Unlocking the ability to gauge culture fit in interviews is crucial, considering the complexity of evaluating candidates in the competitive landscape of modern recruitment. From asking about a candidate’s preferred work environment to understanding their interaction preference with managers, these tips will guide you in asking the right questions.

Ask About Preferred Work Environment

“Can you describe a work environment or team dynamic in which you’ve thrived the most? What aspects of that environment brought out your best performance?”

This question allows the candidate to share their preferred work environment and the elements that contribute to their success. It helps gauge whether their values, preferences and working style align well with our school’s culture.

Antoinette Leblanc
Hiring and Benefits Manager, Jefferson RISE Charter School

Inquire About Handling Stressful Situations

“Describe a stressful workplace situation you have faced in the past, and how you handled it.”

Knowing how an employee reacts to stressful circumstances can help assess their personality and provide insight into their potential for fitting in with your team. With the high-stress that accompanies business crises, it’s wise to hire people who thrive under pressure.

As a recruiter, expecting honest answers to this question is not always realistic, but there have been some memorable responses that provided more perspective on whether those candidates would be good choices for their respective positions.

For instance, if the position mandates some degree of micromanagement and the candidate describes how they followed their manager’s instructions during a difficult time, they might just be a great fit.

Anjela Mangrum
President, Mangrum Career Solutions

Focus on Values Alignment

Instead of “culture fit,” I encourage teams to assess candidates for values alignment.

Many “culture fit” questions focus on whether someone will “fit in” with the current employees. Values alignment interview questions assess whether candidates will embody the company values in their actions and decision-making.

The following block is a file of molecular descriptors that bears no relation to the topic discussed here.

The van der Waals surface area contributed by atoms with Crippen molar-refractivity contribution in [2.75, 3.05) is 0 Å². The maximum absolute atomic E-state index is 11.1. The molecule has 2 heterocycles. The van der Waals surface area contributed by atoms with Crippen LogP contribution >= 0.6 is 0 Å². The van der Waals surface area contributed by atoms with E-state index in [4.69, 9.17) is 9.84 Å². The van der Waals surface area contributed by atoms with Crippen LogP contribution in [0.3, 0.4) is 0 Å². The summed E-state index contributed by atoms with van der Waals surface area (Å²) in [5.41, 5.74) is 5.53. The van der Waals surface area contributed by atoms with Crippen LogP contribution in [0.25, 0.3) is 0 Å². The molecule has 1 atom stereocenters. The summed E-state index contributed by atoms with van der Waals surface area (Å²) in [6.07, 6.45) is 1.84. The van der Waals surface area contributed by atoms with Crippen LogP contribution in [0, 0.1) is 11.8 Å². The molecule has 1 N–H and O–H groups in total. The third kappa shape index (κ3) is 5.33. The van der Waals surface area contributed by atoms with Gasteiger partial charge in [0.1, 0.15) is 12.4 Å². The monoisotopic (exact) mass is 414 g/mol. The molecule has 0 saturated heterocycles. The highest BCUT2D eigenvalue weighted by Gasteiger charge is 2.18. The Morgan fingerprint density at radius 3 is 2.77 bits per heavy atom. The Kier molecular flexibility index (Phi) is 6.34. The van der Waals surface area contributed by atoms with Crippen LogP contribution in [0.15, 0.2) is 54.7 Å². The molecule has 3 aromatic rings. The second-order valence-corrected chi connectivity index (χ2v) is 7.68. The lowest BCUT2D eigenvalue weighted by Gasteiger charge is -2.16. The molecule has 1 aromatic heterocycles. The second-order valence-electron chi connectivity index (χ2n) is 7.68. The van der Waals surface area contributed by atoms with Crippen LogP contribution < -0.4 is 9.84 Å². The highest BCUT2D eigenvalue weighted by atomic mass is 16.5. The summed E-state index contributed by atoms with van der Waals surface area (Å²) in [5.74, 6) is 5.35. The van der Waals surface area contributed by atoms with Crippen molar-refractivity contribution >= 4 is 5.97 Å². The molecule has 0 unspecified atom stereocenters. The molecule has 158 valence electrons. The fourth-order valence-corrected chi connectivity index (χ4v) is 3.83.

For example, if one of your values is “Take Ownership,” you could ask candidates, “Tell me about a time when you took ownership of an unresolved issue. What was the situation, and how did you address it?”

Since there are many ways to answer this question, you can still hire people with the critical skills you need while keeping an open mind about the candidate profile.

Alex Lahmeyer
Founder and DEI Consultant, Boundless Arc

Discover Expectations for Next Role

“What are you looking for in your next role?” While interviewers are aware of the type of role the candidate is looking for, this question goes beyond that. Aside from role responsibilities of XYZ, “What are you looking for in your next role?” is a good question to ask because it is broad, and therefore, the candidate’s answer can go in any direction.

As a hiring manager, I’ve found that how the candidate answers this question says a lot about what is important to them. The hiring team can then take that information to understand how it aligns (or doesn’t align) with the organizational culture. This question is open-ended, not leading and not a yes/no answer, which tends to elicit an authentic response.

Megan Dias
Career Services Coach, Parsity

Evaluate Impressions of Previous Interviewers

I typically conduct the culture-fit interviews at the end of the interview process, so that the candidates have had a chance to meet other employees at the company.

I usually like to ask them how they enjoyed the previous interviewers and what they liked about them. This gives a good sense of whether they can work well with the people who interviewed them. If all they can say is that the interviewers were nice, then that’s not a great signal.

For example, a good response would be, “I think I would work well with <Interviewer 2> because they gave me a chance to struggle with answering a tough question before helping me out or nudging me in the right direction.” Your mileage may vary, though, depending on the role and the size of the company. However, this approach seems to work very well with startups with fewer than 150 employees.